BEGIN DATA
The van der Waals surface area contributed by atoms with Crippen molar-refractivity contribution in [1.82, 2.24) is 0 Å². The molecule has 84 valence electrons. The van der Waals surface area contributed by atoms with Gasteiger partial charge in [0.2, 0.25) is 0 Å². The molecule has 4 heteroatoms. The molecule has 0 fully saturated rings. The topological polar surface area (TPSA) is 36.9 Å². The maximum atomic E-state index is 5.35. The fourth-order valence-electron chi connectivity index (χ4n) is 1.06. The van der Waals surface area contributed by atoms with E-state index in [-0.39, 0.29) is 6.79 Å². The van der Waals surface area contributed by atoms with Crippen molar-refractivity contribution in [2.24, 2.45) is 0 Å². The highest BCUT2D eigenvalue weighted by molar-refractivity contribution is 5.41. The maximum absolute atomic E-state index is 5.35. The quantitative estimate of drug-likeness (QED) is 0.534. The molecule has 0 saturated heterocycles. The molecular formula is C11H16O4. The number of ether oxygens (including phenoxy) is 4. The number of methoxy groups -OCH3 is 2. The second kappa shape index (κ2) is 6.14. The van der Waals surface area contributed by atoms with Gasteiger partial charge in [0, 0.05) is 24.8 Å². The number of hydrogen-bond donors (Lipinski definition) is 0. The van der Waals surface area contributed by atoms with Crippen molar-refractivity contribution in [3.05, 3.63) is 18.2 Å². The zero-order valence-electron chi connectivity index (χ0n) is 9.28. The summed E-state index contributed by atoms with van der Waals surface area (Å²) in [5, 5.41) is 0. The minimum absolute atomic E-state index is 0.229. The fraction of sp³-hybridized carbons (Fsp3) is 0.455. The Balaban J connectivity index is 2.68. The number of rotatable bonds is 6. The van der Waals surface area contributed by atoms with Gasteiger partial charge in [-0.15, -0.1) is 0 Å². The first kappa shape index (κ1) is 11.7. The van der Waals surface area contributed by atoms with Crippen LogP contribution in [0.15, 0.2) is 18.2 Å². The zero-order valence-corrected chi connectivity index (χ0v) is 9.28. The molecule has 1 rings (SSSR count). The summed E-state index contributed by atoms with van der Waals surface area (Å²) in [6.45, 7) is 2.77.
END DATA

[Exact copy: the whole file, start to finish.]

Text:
The van der Waals surface area contributed by atoms with Crippen molar-refractivity contribution in [1.82, 2.24) is 0 Å². The molecule has 84 valence electrons. The van der Waals surface area contributed by atoms with Gasteiger partial charge in [0.2, 0.25) is 0 Å². The molecule has 4 heteroatoms. The molecule has 0 fully saturated rings. The topological polar surface area (TPSA) is 36.9 Å². The maximum atomic E-state index is 5.35. The fourth-order valence-electron chi connectivity index (χ4n) is 1.06. The van der Waals surface area contributed by atoms with E-state index in [-0.39, 0.29) is 6.79 Å². The van der Waals surface area contributed by atoms with Crippen molar-refractivity contribution in [2.24, 2.45) is 0 Å². The highest BCUT2D eigenvalue weighted by molar-refractivity contribution is 5.41. The maximum absolute atomic E-state index is 5.35. The quantitative estimate of drug-likeness (QED) is 0.534. The molecule has 0 saturated heterocycles. The molecular formula is C11H16O4. The number of ether oxygens (including phenoxy) is 4. The number of methoxy groups -OCH3 is 2. The second kappa shape index (κ2) is 6.14. The van der Waals surface area contributed by atoms with Gasteiger partial charge in [0, 0.05) is 24.8 Å². The number of hydrogen-bond donors (Lipinski definition) is 0. The van der Waals surface area contributed by atoms with Crippen molar-refractivity contribution in [3.05, 3.63) is 18.2 Å². The zero-order valence-electron chi connectivity index (χ0n) is 9.28. The summed E-state index contributed by atoms with van der Waals surface area (Å²) in [5, 5.41) is 0. The minimum absolute atomic E-state index is 0.229. The fraction of sp³-hybridized carbons (Fsp3) is 0.455. The Balaban J connectivity index is 2.68. The number of rotatable bonds is 6. The van der Waals surface area contributed by atoms with Gasteiger partial charge in [-0.15, -0.1) is 0 Å². The first kappa shape index (κ1) is 11.7. The van der Waals surface area contributed by atoms with Crippen LogP contribution in [0.15, 0.2) is 18.2 Å². The zero-order valence-corrected chi connectivity index (χ0v) is 9.28. The molecule has 1 rings (SSSR count). The summed E-state index contributed by atoms with van der Waals surface area (Å²) in [6.45, 7) is 2.77.